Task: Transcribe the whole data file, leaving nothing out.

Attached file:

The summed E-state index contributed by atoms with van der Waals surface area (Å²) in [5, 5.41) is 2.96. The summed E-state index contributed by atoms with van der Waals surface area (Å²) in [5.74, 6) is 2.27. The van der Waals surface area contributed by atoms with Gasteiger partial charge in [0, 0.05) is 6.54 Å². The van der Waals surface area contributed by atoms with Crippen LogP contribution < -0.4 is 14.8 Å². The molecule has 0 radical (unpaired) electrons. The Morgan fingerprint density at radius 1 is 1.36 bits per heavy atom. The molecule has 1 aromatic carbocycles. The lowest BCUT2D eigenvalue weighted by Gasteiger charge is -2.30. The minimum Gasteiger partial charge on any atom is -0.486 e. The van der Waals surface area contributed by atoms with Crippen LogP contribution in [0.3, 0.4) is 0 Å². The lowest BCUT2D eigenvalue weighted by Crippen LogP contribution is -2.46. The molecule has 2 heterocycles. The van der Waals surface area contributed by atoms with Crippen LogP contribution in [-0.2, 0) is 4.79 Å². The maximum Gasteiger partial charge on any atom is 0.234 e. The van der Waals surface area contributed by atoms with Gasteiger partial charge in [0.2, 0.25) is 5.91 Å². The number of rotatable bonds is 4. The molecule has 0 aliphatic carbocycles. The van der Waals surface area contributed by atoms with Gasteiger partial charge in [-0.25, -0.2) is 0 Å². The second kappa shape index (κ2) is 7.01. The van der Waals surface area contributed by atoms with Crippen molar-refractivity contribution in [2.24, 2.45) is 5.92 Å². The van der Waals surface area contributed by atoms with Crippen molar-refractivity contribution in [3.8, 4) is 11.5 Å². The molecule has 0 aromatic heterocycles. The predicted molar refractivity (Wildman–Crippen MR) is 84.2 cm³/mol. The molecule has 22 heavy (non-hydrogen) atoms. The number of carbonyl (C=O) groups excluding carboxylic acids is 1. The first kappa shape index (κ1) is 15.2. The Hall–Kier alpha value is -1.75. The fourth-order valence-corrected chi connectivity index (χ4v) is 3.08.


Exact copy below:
The summed E-state index contributed by atoms with van der Waals surface area (Å²) in [5, 5.41) is 2.96. The summed E-state index contributed by atoms with van der Waals surface area (Å²) in [5.74, 6) is 2.27. The van der Waals surface area contributed by atoms with Gasteiger partial charge in [0, 0.05) is 6.54 Å². The van der Waals surface area contributed by atoms with Crippen LogP contribution < -0.4 is 14.8 Å². The molecule has 0 radical (unpaired) electrons. The Morgan fingerprint density at radius 1 is 1.36 bits per heavy atom. The molecule has 1 aromatic carbocycles. The lowest BCUT2D eigenvalue weighted by Gasteiger charge is -2.30. The minimum Gasteiger partial charge on any atom is -0.486 e. The van der Waals surface area contributed by atoms with Crippen LogP contribution in [0.3, 0.4) is 0 Å². The lowest BCUT2D eigenvalue weighted by Crippen LogP contribution is -2.46. The molecule has 2 heterocycles. The van der Waals surface area contributed by atoms with Crippen LogP contribution in [-0.2, 0) is 4.79 Å². The maximum Gasteiger partial charge on any atom is 0.234 e. The van der Waals surface area contributed by atoms with Gasteiger partial charge in [0.2, 0.25) is 5.91 Å². The number of rotatable bonds is 4. The molecule has 0 aliphatic carbocycles. The van der Waals surface area contributed by atoms with Gasteiger partial charge in [-0.25, -0.2) is 0 Å². The second kappa shape index (κ2) is 7.01. The van der Waals surface area contributed by atoms with Crippen molar-refractivity contribution in [2.24, 2.45) is 5.92 Å². The van der Waals surface area contributed by atoms with Crippen molar-refractivity contribution in [3.8, 4) is 11.5 Å². The molecule has 0 aromatic heterocycles. The predicted molar refractivity (Wildman–Crippen MR) is 84.2 cm³/mol. The molecule has 22 heavy (non-hydrogen) atoms. The number of carbonyl (C=O) groups excluding carboxylic acids is 1. The first kappa shape index (κ1) is 15.2. The Hall–Kier alpha value is -1.75. The fourth-order valence-corrected chi connectivity index (χ4v) is 3.08.